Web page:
ff. 4-61v, Beginning of the Temporal with Advent, Rubric,Dominica prima in adventu domini. Sequencia sancti evangelii secundum matheum
; incipit, In illo tempore...";
ff. 61v-112v, Easter season readings, Rubric, Dominica in ramis palmrum distributis ramis diaconus benedictione
...; incipit, In illo tempore Dixit ihus discipulis suis ...";
ff. 112v-123, Easter, Rubric, In die sancto paschie secundum marcum
; incipit, In illo tempore Marie magdalene et maria iacobi ...";
ff. 123-124v, Ascension, Rubric, In die ascensionis secundum marcum
; incipit, In illo tempore Recumbentibus undecim discipulum apparuit ...";
ff. 124v-150v, Pentecost, Rubric, In die pentecostes secundum iohannem
; incipit, "In illo tempore Dixit ihus discipulis suis. Siguis ..."; (followed by the Feast of the Trinity, crossed out, ff. 128v-130v);
ff. 150-51v, Dedication of the Church, Rubric, In die consecrationis ecclesie et in anniversario eiusdem. Secundum lucam
; incipit, In illo tempore Ingressus ihu perambulabat ...";
ff. 151-152, Beginning of the Sanctoral with the Vigil of St. Andrew, Rubric, In vigilia sancti andree apostoli secundum iohannem
; incipit, "In illo tempore. Stabat iohannes ...";
ff. 152-192v, Rubric, In die secundum Mattheum
; incipit, "In illo tempore. Ambulans ihus ..."; (ff. 163, Translation of St. Dominic, and Dominic again on f. 170; f. 173v, Exaltation of the Holy Cross; ff. 176, Remigius, Archbishop of Reims; Franciscus [d. 1226], and Dyonisius);
ff. 193-193v, Rubric, Evangelium de Rosario, Secundum Lucam
(text dated 1593);
ff. 194-196, List of saints, alternating in red and black;
ff. 197-202, Index Evangeliorum de Sanctis
ff. 203-209v, Added readings for feasts;
ff. 210-211v, Index evangeliorum de tempore
ff. 212-214, blank.
The Evangeliary developed from the early Christian practice of making notes in the margins of biblical manuscripts to indicate the Sunday or the festival on which that particular passage would be read. A list of such passages and their corresponding dates, known as the Capitulare lectionum
, was then added at the end of the manuscript. Soon the Capitulare
developed into the Evangeliary, a special book containing only particular passages from the Gospels, arranged in the order of the liturgical year. These Gospel passages were sung or intoned by the bishop at the Eucharist throughout the church calendar.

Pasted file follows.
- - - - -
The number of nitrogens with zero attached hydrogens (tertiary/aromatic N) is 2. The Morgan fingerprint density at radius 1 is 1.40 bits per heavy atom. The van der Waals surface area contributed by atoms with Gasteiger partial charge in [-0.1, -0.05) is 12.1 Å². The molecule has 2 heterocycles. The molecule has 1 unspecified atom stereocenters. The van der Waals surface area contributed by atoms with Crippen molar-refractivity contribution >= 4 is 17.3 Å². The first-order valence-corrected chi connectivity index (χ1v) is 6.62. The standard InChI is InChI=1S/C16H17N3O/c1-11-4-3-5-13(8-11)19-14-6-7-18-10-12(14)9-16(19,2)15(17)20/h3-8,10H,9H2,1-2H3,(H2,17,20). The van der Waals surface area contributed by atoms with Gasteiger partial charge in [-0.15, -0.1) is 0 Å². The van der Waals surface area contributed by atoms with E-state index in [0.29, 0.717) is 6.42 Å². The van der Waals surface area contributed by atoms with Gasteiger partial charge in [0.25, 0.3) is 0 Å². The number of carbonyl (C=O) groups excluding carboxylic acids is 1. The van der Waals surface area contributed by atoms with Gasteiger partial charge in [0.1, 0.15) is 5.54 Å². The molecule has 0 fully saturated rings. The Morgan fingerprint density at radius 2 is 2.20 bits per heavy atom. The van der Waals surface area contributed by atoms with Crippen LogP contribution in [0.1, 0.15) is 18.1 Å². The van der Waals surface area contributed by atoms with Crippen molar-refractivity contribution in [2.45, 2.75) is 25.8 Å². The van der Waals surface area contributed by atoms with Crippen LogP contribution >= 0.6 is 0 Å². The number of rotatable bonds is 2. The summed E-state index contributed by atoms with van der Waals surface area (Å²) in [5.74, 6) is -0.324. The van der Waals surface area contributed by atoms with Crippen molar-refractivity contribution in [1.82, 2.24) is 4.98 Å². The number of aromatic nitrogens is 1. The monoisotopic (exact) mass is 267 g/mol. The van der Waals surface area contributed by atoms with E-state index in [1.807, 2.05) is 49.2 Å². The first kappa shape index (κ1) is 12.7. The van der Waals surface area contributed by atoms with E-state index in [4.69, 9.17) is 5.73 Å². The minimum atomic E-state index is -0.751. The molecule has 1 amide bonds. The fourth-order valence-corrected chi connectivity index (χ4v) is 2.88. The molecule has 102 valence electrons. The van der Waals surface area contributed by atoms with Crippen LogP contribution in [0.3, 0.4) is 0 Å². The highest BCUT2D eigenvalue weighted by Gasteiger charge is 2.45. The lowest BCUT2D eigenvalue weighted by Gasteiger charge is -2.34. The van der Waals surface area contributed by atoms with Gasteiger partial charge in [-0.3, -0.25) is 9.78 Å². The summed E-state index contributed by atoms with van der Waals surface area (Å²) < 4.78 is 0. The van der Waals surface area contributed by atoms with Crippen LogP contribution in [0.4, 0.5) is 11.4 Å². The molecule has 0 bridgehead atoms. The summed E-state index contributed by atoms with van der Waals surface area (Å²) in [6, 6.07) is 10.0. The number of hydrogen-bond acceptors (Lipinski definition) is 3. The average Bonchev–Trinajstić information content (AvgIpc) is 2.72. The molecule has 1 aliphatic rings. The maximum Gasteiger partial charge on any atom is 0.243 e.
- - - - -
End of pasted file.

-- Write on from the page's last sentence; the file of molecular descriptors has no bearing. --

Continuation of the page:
What is interesting about the present manuscript, and evidently unusual, is the inclusion of neumes for the entire text (none of the Ste. Chapelle Evangeliaries preserve this feature). The neume was a symbol that specified pitch and manner of performance and that dates from the ninth century. There is an introduction to the musical usage of the manuscript (ff. 1-3). By the twelfth century notation in neumes was mostly replaced by plainsong notation and the modern musical stave, as also occurs in the present manuscript for the major feasts.
Six large illuminated initials introduce the major sections of the manuscript as follow:
f. 1, initial D (ominus) (rubbed and partially cut away in rebinding);
f. 4, initial I (n illo), the length of the page, a bird-like motif embedded in the decoration, the descender extending into the lower margin;
f. 61v, initial I (n illo), terminating in a bird with a dragon's body, whose open beak extends into the center margin, a descender extending below the text;
f. 112v, initial I (n illo), terminating with a beast (weasel?) swallowing a gold ball, the descender extending below the text;
f. 151, initial I (n illo), with a cat (?) and dog's (head) embedded in the decoration, their bodies composed of wings, a descender along the entire margin, with burnished gold leaf;
f. 152, initial I (n illo), of the same type as f. 151, burnished gold leaf;
Compare the decoration, the use of red and green, the interlocking swirling forms, the descenders terminating with ivy leaves to that in the Beauvais Missal, a special gift to a church in the city of Beauvais written for Robert de Hangest, a canon, about 1285. Script, the layout, the number of lines per page, and the size of the books are so close that it is tempting to consider them companion volumes.
Fliegel, Stephen. The Jeanne Miles Blackburn Collection of Manuscript Illuminations, Cleveland, Museum of Art, 1999 (entry on the Beauvais Missal).
Paris, Museé du Louvre, Le trésor de la Sainte-Chapelle, Exh. Cat., Editions de la Réunion des musées nationaux, 2001;
illustration of the Beauvais Missal